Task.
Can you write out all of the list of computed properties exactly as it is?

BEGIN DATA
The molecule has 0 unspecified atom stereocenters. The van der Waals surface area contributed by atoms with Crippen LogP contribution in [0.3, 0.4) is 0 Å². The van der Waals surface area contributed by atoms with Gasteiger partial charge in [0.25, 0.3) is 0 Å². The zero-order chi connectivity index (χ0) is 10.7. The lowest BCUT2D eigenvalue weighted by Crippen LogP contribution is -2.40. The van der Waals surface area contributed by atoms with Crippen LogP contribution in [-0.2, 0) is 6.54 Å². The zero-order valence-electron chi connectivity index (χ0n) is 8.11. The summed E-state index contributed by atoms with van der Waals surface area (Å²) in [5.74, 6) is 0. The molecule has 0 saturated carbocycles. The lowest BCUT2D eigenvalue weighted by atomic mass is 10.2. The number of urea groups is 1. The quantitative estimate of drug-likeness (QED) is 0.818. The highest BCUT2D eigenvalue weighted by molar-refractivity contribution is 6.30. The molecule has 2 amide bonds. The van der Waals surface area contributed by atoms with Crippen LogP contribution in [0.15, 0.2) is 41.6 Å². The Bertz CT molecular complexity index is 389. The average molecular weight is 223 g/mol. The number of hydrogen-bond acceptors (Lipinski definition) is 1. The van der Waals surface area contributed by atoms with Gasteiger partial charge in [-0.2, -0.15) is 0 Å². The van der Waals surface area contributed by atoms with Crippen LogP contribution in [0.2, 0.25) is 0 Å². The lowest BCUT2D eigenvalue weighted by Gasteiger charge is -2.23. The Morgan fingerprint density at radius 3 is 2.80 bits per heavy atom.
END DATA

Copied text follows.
The molecule has 0 unspecified atom stereocenters. The van der Waals surface area contributed by atoms with Crippen LogP contribution in [0.3, 0.4) is 0 Å². The van der Waals surface area contributed by atoms with Gasteiger partial charge in [0.25, 0.3) is 0 Å². The zero-order chi connectivity index (χ0) is 10.7. The lowest BCUT2D eigenvalue weighted by Crippen LogP contribution is -2.40. The van der Waals surface area contributed by atoms with Crippen LogP contribution in [-0.2, 0) is 6.54 Å². The zero-order valence-electron chi connectivity index (χ0n) is 8.11. The summed E-state index contributed by atoms with van der Waals surface area (Å²) in [5.74, 6) is 0. The molecule has 0 saturated carbocycles. The lowest BCUT2D eigenvalue weighted by atomic mass is 10.2. The number of urea groups is 1. The quantitative estimate of drug-likeness (QED) is 0.818. The highest BCUT2D eigenvalue weighted by molar-refractivity contribution is 6.30. The molecule has 2 amide bonds. The van der Waals surface area contributed by atoms with Crippen LogP contribution in [0.15, 0.2) is 41.6 Å². The Bertz CT molecular complexity index is 389. The average molecular weight is 223 g/mol. The number of hydrogen-bond acceptors (Lipinski definition) is 1. The van der Waals surface area contributed by atoms with Gasteiger partial charge in [-0.2, -0.15) is 0 Å². The van der Waals surface area contributed by atoms with Crippen LogP contribution in [0.2, 0.25) is 0 Å². The lowest BCUT2D eigenvalue weighted by Gasteiger charge is -2.23. The Morgan fingerprint density at radius 3 is 2.80 bits per heavy atom.